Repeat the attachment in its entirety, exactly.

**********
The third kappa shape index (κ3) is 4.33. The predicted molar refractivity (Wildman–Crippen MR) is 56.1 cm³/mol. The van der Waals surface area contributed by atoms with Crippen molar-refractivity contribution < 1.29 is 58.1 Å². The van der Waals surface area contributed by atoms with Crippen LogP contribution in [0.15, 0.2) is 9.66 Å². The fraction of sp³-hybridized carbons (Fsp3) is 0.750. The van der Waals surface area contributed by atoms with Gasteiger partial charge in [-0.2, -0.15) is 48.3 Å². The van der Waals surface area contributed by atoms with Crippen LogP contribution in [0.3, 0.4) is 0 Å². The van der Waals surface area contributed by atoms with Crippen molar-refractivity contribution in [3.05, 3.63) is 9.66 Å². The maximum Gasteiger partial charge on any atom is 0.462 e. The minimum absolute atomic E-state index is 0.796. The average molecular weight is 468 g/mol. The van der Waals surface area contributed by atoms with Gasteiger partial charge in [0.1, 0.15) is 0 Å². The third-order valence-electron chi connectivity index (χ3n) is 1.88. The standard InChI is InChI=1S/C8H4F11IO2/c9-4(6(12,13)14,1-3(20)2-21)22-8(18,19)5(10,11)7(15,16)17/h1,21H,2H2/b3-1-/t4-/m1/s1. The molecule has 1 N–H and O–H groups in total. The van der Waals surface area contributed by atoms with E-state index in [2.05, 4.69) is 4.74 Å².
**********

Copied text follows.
The third kappa shape index (κ3) is 4.33. The predicted molar refractivity (Wildman–Crippen MR) is 56.1 cm³/mol. The van der Waals surface area contributed by atoms with Crippen molar-refractivity contribution < 1.29 is 58.1 Å². The van der Waals surface area contributed by atoms with Crippen LogP contribution in [0.15, 0.2) is 9.66 Å². The fraction of sp³-hybridized carbons (Fsp3) is 0.750. The van der Waals surface area contributed by atoms with Gasteiger partial charge in [-0.2, -0.15) is 48.3 Å². The van der Waals surface area contributed by atoms with Crippen LogP contribution in [0.3, 0.4) is 0 Å². The van der Waals surface area contributed by atoms with Crippen molar-refractivity contribution in [3.05, 3.63) is 9.66 Å². The maximum Gasteiger partial charge on any atom is 0.462 e. The minimum absolute atomic E-state index is 0.796. The average molecular weight is 468 g/mol. The van der Waals surface area contributed by atoms with Gasteiger partial charge in [0.1, 0.15) is 0 Å². The third-order valence-electron chi connectivity index (χ3n) is 1.88. The standard InChI is InChI=1S/C8H4F11IO2/c9-4(6(12,13)14,1-3(20)2-21)22-8(18,19)5(10,11)7(15,16)17/h1,21H,2H2/b3-1-/t4-/m1/s1. The molecule has 1 N–H and O–H groups in total. The van der Waals surface area contributed by atoms with E-state index in [2.05, 4.69) is 4.74 Å².